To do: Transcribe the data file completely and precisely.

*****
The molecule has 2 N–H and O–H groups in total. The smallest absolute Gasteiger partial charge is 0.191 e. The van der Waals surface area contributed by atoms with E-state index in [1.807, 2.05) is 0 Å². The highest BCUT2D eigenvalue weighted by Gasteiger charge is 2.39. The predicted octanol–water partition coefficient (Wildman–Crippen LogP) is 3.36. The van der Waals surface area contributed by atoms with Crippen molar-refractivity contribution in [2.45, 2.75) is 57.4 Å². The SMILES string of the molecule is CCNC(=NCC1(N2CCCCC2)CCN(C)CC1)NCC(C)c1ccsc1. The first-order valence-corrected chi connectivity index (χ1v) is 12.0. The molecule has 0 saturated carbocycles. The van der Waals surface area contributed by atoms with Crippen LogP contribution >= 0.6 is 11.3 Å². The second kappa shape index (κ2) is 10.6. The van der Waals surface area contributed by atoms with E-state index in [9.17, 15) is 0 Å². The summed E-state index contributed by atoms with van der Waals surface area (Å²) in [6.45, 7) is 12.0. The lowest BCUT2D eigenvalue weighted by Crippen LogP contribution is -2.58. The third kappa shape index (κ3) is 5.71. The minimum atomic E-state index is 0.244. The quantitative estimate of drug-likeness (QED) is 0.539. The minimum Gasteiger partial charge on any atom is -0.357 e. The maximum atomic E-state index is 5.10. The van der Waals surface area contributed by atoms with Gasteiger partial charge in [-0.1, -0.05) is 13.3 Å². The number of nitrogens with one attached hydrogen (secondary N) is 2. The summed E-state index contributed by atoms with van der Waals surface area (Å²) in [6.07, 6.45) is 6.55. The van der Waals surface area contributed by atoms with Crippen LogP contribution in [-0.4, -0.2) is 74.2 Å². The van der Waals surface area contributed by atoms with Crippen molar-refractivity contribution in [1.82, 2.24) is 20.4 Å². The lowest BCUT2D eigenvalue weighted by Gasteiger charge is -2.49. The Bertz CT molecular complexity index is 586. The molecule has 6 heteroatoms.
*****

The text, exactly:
The molecule has 2 N–H and O–H groups in total. The smallest absolute Gasteiger partial charge is 0.191 e. The van der Waals surface area contributed by atoms with E-state index in [1.807, 2.05) is 0 Å². The highest BCUT2D eigenvalue weighted by Gasteiger charge is 2.39. The predicted octanol–water partition coefficient (Wildman–Crippen LogP) is 3.36. The van der Waals surface area contributed by atoms with Crippen molar-refractivity contribution in [2.45, 2.75) is 57.4 Å². The SMILES string of the molecule is CCNC(=NCC1(N2CCCCC2)CCN(C)CC1)NCC(C)c1ccsc1. The first-order valence-corrected chi connectivity index (χ1v) is 12.0. The molecule has 0 saturated carbocycles. The van der Waals surface area contributed by atoms with Crippen LogP contribution >= 0.6 is 11.3 Å². The second kappa shape index (κ2) is 10.6. The van der Waals surface area contributed by atoms with E-state index in [9.17, 15) is 0 Å². The summed E-state index contributed by atoms with van der Waals surface area (Å²) in [6.45, 7) is 12.0. The lowest BCUT2D eigenvalue weighted by Crippen LogP contribution is -2.58. The third kappa shape index (κ3) is 5.71. The minimum atomic E-state index is 0.244. The quantitative estimate of drug-likeness (QED) is 0.539. The minimum Gasteiger partial charge on any atom is -0.357 e. The maximum atomic E-state index is 5.10. The van der Waals surface area contributed by atoms with Gasteiger partial charge in [-0.1, -0.05) is 13.3 Å². The number of nitrogens with one attached hydrogen (secondary N) is 2. The summed E-state index contributed by atoms with van der Waals surface area (Å²) in [6.07, 6.45) is 6.55. The van der Waals surface area contributed by atoms with Crippen LogP contribution in [-0.4, -0.2) is 74.2 Å². The van der Waals surface area contributed by atoms with Crippen molar-refractivity contribution in [1.82, 2.24) is 20.4 Å². The lowest BCUT2D eigenvalue weighted by Gasteiger charge is -2.49. The Bertz CT molecular complexity index is 586. The molecule has 6 heteroatoms.